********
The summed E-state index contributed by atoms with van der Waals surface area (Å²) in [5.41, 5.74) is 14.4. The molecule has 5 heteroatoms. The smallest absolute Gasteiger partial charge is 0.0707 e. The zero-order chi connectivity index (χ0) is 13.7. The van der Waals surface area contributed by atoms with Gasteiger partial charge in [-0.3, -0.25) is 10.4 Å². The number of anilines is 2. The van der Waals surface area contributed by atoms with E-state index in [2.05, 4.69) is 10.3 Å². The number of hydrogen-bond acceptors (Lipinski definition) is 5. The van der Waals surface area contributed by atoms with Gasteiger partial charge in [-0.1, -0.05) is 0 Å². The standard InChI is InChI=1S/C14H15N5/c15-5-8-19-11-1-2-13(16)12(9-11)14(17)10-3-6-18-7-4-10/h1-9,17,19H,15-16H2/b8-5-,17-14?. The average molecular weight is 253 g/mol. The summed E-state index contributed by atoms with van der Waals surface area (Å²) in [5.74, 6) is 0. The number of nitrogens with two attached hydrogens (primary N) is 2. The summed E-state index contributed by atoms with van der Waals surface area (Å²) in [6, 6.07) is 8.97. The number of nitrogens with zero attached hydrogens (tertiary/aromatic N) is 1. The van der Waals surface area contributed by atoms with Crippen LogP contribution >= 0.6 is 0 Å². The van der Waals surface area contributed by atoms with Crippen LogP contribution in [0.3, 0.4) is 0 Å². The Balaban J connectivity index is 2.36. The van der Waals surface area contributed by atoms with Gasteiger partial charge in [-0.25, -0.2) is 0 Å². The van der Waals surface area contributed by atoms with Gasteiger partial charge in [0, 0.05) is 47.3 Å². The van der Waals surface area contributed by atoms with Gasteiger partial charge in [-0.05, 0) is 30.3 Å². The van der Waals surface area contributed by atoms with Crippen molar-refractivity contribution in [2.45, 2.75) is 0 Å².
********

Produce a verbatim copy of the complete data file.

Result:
The summed E-state index contributed by atoms with van der Waals surface area (Å²) in [5.41, 5.74) is 14.4. The molecule has 5 heteroatoms. The smallest absolute Gasteiger partial charge is 0.0707 e. The zero-order chi connectivity index (χ0) is 13.7. The van der Waals surface area contributed by atoms with Gasteiger partial charge in [-0.3, -0.25) is 10.4 Å². The number of anilines is 2. The van der Waals surface area contributed by atoms with E-state index in [2.05, 4.69) is 10.3 Å². The number of hydrogen-bond acceptors (Lipinski definition) is 5. The van der Waals surface area contributed by atoms with Gasteiger partial charge in [-0.1, -0.05) is 0 Å². The standard InChI is InChI=1S/C14H15N5/c15-5-8-19-11-1-2-13(16)12(9-11)14(17)10-3-6-18-7-4-10/h1-9,17,19H,15-16H2/b8-5-,17-14?. The average molecular weight is 253 g/mol. The summed E-state index contributed by atoms with van der Waals surface area (Å²) in [5.74, 6) is 0. The number of nitrogens with two attached hydrogens (primary N) is 2. The summed E-state index contributed by atoms with van der Waals surface area (Å²) in [6, 6.07) is 8.97. The number of nitrogens with zero attached hydrogens (tertiary/aromatic N) is 1. The van der Waals surface area contributed by atoms with Crippen LogP contribution >= 0.6 is 0 Å². The van der Waals surface area contributed by atoms with Crippen LogP contribution in [0.3, 0.4) is 0 Å². The Balaban J connectivity index is 2.36. The van der Waals surface area contributed by atoms with Gasteiger partial charge in [-0.25, -0.2) is 0 Å². The van der Waals surface area contributed by atoms with Gasteiger partial charge in [0, 0.05) is 47.3 Å². The van der Waals surface area contributed by atoms with Gasteiger partial charge in [-0.05, 0) is 30.3 Å². The van der Waals surface area contributed by atoms with Crippen molar-refractivity contribution in [2.45, 2.75) is 0 Å².